Imbalances in estrogen, progesterone, and testosterone levels can wreak havoc on your weight loss efforts. Hormone imbalance can occur for a number of reasons, including having an excess of fat cells, which some experts consider to be a type of hormone gland since they themselves are able to secrete hormones.
Signs of Hormone Imbalance:
- Heavy or painful periods
- Migraines around the time of your period
- Irregular periods or breakthrough bleeding
- Hair growing in the wrong places
- Vaginal dryness
- Night sweats
If you’re experiencing even just a few of the above symptoms, consider getting your reproductive hormone levels checks as part of Dena’s Holistic Nutrition Coaching or through another holistic practitioner.
5. You’ve got Gut Issues
You have to have a healthy gut in order to reap the full benefits of any weight loss method – there’s just no way around it.
The gut is the heart – so to speak – of our digestive and immune health. GI pathogens, infections, and overgrowths often result in a downward spiral of events that generate inflammation and other factors that interfere with weight loss.
Even if no infections or pathogens are present, bacterial imbalances can hinder weight loss. For example, a disproportion between certain classes of bacteria – Bacteroidetes and Firmicutes – has been found to play a vital role in weight gain.
One study transplanted the microbiota of adult female twins – one obese and the other lean – into mice. It was observed that mice supplemented with the obese twins’ microbiota gained more weight, even though all mice were given the same diet. It was found that the transplanted microbiota of the obese twin contained a greater amount of Firmicutes and lesser amounts of Bacteroidetes, with the opposite being true for the microbiota of the lean twin. ( 3 )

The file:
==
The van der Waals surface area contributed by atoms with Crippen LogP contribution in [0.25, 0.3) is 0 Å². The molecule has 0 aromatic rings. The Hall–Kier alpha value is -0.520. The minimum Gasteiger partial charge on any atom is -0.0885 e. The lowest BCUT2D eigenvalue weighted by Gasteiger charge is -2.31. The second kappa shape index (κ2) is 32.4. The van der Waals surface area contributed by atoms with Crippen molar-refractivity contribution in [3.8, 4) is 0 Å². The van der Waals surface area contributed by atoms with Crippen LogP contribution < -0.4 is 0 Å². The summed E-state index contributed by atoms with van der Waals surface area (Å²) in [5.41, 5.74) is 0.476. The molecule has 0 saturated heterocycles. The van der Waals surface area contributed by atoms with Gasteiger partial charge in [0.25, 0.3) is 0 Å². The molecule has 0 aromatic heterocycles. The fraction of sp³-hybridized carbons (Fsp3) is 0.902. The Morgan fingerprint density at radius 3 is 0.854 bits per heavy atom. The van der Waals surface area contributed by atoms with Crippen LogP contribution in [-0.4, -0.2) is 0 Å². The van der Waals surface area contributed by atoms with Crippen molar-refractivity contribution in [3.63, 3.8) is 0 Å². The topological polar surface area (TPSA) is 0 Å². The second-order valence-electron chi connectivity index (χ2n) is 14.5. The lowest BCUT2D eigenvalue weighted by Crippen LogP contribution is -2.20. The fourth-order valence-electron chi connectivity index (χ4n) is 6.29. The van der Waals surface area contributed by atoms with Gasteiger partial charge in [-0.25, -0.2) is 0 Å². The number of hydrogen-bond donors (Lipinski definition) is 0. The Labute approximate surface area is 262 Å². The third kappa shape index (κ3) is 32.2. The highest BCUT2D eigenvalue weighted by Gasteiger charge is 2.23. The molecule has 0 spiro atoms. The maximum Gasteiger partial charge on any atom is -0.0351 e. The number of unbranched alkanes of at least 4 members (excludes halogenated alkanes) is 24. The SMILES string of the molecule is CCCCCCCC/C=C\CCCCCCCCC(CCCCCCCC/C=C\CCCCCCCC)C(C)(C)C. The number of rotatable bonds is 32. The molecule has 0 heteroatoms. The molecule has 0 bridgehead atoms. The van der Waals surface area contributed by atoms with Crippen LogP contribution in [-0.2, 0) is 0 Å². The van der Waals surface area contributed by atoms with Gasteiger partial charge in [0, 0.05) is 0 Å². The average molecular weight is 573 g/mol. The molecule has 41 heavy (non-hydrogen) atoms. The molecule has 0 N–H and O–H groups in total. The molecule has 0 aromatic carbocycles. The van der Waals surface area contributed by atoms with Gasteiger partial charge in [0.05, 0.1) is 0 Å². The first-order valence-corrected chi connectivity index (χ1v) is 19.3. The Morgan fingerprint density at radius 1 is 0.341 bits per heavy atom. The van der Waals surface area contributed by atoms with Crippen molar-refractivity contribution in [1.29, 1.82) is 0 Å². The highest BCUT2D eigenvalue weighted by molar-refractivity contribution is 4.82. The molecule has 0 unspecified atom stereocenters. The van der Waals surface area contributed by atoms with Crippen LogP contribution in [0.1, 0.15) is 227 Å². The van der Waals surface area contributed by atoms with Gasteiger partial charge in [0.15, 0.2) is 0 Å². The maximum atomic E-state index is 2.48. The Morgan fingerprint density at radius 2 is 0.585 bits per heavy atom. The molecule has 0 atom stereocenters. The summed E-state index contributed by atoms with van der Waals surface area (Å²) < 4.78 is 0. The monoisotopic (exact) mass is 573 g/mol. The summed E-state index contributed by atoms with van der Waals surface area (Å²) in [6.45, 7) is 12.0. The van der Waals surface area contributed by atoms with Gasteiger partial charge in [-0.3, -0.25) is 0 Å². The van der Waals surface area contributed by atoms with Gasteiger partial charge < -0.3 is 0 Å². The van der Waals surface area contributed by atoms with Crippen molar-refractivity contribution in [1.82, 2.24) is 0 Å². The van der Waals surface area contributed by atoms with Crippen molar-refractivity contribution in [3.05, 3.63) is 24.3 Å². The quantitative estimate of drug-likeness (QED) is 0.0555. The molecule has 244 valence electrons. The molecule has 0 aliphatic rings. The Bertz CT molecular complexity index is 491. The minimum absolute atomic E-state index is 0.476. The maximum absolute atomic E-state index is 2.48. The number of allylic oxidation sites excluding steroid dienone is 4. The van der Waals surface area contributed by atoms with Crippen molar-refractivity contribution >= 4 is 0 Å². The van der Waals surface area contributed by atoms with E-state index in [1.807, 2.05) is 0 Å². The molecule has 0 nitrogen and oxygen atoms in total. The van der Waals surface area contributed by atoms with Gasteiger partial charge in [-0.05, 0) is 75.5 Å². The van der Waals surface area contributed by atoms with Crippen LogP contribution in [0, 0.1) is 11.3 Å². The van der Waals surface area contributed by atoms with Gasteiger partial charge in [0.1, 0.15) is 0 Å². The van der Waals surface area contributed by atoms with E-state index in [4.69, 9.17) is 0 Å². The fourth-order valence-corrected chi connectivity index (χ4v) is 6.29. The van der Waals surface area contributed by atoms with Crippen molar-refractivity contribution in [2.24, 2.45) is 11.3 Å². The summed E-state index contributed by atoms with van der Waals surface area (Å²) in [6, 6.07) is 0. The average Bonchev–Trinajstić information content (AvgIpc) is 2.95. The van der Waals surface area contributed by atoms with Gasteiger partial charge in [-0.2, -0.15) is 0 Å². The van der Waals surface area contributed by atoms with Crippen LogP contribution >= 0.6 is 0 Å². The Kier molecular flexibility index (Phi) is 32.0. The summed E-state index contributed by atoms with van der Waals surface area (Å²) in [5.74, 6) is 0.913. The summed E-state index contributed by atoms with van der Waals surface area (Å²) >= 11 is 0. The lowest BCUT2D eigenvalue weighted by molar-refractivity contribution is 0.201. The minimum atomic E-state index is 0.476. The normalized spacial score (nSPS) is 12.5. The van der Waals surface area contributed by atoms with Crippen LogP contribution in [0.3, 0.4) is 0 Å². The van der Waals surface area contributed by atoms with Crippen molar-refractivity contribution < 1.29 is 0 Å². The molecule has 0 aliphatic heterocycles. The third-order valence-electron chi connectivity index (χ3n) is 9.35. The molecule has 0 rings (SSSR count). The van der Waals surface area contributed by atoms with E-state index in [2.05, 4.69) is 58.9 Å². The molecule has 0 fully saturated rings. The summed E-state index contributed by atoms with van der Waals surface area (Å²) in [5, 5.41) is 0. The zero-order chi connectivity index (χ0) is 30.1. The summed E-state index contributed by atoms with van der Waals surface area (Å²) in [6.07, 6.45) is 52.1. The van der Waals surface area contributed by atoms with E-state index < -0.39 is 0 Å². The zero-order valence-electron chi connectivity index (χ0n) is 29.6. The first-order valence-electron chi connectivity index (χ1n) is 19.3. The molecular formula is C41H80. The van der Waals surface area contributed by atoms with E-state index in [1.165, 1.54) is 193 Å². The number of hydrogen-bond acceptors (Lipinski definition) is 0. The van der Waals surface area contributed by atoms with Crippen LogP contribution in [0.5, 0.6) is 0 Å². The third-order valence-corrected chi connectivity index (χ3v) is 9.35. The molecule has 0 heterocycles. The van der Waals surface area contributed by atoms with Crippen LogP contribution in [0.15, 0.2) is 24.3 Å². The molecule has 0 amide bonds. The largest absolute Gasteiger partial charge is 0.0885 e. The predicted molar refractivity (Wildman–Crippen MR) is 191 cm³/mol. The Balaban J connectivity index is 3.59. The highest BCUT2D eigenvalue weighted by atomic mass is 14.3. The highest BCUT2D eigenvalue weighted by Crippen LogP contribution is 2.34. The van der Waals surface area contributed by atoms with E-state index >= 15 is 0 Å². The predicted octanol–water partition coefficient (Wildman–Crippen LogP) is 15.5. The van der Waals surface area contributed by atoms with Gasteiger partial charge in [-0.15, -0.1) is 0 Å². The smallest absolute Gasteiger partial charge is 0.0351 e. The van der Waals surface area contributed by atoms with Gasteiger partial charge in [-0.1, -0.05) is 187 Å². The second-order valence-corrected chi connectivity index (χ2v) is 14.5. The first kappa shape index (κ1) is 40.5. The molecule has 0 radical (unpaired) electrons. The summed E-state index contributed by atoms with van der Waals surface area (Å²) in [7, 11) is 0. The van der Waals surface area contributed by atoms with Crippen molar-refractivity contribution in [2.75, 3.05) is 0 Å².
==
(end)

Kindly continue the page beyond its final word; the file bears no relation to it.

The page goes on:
The bottom line? The latest research confirms that you need a healthy gut to achieve a healthy weight!
How to improve your gut health:
- Cut back on sugar, especially refined and processed foods
- Take high quality probiotic supplements and/ or eat probiotic rich foods (yogurt, sauerkraut, fermented carrots or other veggies, etc)
- Eat fermentable fibers – addressed in the post 5 Steps to Lose Weight Without Dieting
- Drink bone broth
- Eat an anti-inflammatory diet
- Manage your stress – check out the Stress Reducing Techniques above!
- Work with a holistic practitioner to identify and overcome gut pathogens, infections, or imbalances and help you lose weight!
For more simple gut health tips and product recommendations, read Dena’s Zero Effort Gut Health eBook!
It’s tough to feel like you’re doing everything right, and still can’t lose weight. But embracing a holistic approach like this one that addresses all aspects of your body and health can help you finally break through the plateau and reach your weight goals!
Want help to manage your weight more holistically with the support of other women like you?
The 6 Week Whole Health Reset Group may be right for you! You’ll get weekly classes, printable lessons, dinner menus, a private Facebook group, and more, to help you address all 5 key areas of your health – eating, exercise, sleep, stress management, and spiritual health – for lasting change!
About the author: Taylor Wilson is currently a Dietetic Intern at the University of Houston. She graduated from the University of Texas at Austin with a B.S. in Nutritional Sciences. Taylor hopes to utilize her knowledge of nutrition to better aid and improve quality of life for those who who need it.
Disclaimer: Information on this site is intended only for informational purposes and is not a substitute for medical advice. Always consult with a trusted healthcare provider before implementing significant dietary change. Read additional disclaimer info here.
- Swift, D., Johannsen, et al. (2013). The Role of Exercise and Physical Activity in Weight Loss and Maintenance. Prog Cardiovascular Dis.,56(4), 441-447. doi:10.1016/j.pcad.2013.09.012 https://www.ncbi.nlm.nih.gov/pmc/articles/PMC3925973/
- American Thyroid Association. (n.d.). General Information/Press Room. Retrieved August 02, 2017, from https://www.thyroid.org/hypothyroidism/
- Ridaura, V., Faith, J., Rey, F., Cheng, J., Duncan, A., Griffin, N., . . . Gordon, J. (2013). Cultured gut microbiota from twins discordant for obesity modulate adiposity and metabolic phenotypes in mice. Science,341(6150). doi:10.1126/science.1241214 https://www.ncbi.nlm.nih.gov/pmc/articles/PMC3829625/